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Name Dropping

Should you change your company's name?

Does your company's name accurately reflect what you do, where you operate and whom you serve? If not, it may be time for a change.

A company's name can be a tremendous marketing tool--but only if people remember it, says Rudy J. Alvarado, CEO and chairman of Advancia, a high-tech consulting firm in Oklahoma City.

When Alvarado purchased a controlling interest in Advancia eight years ago, it was going by the name of LB&M. Because the name was created by previous owners, it had no meaning and no relevance to the current operation, so last year, Alvarado changed the moniker to Advancia. If your company is in a similar situation, Alvarado offers these suggestions:

  • Choose the new name carefully. Be sure no one else is using a similar name that would cause confusion. Protect the name by registering it with the appropriate agency in your state and, if applicable, the U.S. Patent and Trademark Office in Washington, DC.

Alvarado chose Advancia because it was a "coined word" that isn't listed in the dictionary, meaning it would be easier to trademark and protect; it was available as a Web address; and it doesn't translate to mean something negative in other languages.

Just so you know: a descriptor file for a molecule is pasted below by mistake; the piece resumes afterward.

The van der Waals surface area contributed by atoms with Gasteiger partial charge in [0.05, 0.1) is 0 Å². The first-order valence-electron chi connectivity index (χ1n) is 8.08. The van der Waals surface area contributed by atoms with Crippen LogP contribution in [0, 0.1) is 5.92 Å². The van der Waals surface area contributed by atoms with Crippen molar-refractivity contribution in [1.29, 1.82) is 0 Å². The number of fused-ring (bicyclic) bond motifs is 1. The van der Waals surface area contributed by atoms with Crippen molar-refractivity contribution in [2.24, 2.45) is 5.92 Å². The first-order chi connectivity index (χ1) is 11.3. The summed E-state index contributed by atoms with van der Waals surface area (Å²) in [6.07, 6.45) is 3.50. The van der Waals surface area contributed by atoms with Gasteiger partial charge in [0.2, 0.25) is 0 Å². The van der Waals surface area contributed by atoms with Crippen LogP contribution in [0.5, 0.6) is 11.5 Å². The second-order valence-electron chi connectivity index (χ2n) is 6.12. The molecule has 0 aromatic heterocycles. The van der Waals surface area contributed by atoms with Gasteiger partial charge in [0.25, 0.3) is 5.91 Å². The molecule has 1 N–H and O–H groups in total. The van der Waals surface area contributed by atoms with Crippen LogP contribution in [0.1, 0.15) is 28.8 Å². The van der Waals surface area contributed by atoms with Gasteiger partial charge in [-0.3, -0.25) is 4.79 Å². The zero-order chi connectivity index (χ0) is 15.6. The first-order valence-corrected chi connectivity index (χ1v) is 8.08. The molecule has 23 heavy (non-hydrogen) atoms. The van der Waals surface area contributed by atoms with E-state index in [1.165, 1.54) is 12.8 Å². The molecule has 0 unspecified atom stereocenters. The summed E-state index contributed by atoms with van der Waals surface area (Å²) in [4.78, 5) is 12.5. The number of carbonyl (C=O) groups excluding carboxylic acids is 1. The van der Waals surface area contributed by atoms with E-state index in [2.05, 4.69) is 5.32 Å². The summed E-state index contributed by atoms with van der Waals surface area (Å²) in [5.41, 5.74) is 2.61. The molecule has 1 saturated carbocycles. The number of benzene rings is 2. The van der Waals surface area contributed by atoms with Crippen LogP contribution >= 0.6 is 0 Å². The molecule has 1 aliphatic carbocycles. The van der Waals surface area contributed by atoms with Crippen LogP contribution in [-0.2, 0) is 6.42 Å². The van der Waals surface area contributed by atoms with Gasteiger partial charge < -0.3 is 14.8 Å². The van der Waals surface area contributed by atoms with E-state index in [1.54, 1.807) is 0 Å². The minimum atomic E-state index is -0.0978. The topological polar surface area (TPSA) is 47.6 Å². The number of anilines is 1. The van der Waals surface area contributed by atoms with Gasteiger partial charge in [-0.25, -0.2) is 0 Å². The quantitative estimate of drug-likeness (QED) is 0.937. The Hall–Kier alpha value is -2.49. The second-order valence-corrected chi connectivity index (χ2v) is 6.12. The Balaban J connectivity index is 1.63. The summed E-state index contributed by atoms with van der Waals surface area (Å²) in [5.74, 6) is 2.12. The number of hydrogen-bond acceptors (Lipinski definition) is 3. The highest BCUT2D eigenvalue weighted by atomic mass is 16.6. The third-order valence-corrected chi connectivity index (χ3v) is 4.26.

• Get your customers involved. Two years before the change, Alvarado began telling clients a name change was in the works.
  • Keep your employees informed. Let employees know what the impact on them will be. Alvarado encouraged employees to submit suggestions for the new name.
  • Make the announcement a marketing event. The day the company name officially changed, Alvarado presented employees and clients with coffee mugs, pens and T-shirts emblazoned with the new name and logo.
  • Establish a transition period. For a while, you may want to answer the phone with both names and include the old name on printed materials.

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This article was originally published in the October 1998 print edition of Entrepreneur with the headline: Close To Home.

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